Ranch House Appeals to the Postwar Generation

With all of the attention Cliff  May received after the war, it is important to ask why the ranch house appealed so much to the postwar generation. Certainly, magazines played a major role with their admiring articles on the ranch house. Movie stars like Olivia de Havilland and Gregory Peck, who lived in ranch homes, also added to its attraction. But more importantly, the ranch house with its rambling, open plan and walls of windows became associated with “the California way of life” of living casually, comfortably, and out-of-doors. After living in cramped accommodations, often with relatives, the ranch house seemed to fulfill the postwar buyer dream of enjoying wide, open spaces indoors and out all year round without the formalities associated with other house styles. And one did not need to live in California to enjoy ranch house living. As long as a family lived in a ranch house built with the latest technological advances in heating and cooling, they could enjoy ranch house living anywhere in the United States.

And Cliff May designed what the public wanted. By the 1940s, he had largely abandoned the formal Spanish colonial revival style. Instead, he expanded on the vernacular architecture of the nineteenth-century West on the exterior of his houses with International Modern ideas for the interior. Hence, during this period, May’s houses are typically one-story dwellings with low-pitched, wood-shingle roofs and board-and-batten walls. On the interior, his houses are designed with free-flowing open plans, walls of windows (the larger size as well as quantity), and indoor spaces connected to the outdoors by the use of the same paving materials inside and out, extension of indoors planters to the outdoors, and arrangement of sliding glass doors leading into the backyard garden.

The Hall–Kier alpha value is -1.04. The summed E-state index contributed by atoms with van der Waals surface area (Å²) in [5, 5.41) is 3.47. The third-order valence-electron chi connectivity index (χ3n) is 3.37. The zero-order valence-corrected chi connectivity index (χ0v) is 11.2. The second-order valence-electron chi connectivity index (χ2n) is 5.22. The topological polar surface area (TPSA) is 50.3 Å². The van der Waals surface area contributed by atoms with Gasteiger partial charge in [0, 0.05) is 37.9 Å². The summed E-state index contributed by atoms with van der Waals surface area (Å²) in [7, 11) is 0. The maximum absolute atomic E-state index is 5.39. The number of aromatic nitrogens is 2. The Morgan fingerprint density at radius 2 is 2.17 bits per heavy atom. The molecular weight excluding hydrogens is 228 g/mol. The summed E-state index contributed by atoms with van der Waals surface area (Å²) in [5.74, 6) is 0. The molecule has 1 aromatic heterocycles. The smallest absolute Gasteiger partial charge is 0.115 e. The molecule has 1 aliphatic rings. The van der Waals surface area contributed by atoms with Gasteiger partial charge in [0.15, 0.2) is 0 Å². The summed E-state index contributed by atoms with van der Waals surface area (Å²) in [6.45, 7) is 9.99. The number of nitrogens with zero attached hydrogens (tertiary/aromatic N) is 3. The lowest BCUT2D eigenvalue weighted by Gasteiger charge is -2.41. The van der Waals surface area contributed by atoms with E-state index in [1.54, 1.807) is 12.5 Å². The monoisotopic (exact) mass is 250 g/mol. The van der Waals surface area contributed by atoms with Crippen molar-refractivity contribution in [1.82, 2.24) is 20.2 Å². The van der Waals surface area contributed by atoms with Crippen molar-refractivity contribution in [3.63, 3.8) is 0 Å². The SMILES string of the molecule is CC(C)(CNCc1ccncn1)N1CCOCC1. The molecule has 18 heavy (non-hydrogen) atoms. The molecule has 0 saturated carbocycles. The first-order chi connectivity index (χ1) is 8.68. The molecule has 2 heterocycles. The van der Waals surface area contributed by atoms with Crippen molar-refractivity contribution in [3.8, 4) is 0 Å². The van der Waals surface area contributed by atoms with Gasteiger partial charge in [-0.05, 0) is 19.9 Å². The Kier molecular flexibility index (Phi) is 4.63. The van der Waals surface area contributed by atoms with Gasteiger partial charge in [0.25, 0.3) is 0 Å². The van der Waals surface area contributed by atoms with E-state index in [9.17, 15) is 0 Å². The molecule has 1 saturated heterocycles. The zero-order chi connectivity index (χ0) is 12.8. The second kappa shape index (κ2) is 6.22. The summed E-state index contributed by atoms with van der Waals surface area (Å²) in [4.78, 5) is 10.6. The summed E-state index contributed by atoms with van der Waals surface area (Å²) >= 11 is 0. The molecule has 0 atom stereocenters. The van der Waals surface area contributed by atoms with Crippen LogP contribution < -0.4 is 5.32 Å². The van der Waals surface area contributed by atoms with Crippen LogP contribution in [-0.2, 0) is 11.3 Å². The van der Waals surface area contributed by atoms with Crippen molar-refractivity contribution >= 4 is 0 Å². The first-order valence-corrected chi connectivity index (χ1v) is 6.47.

To learn more about the history and design of houses by Cliff May, visit the About Cliff May page.

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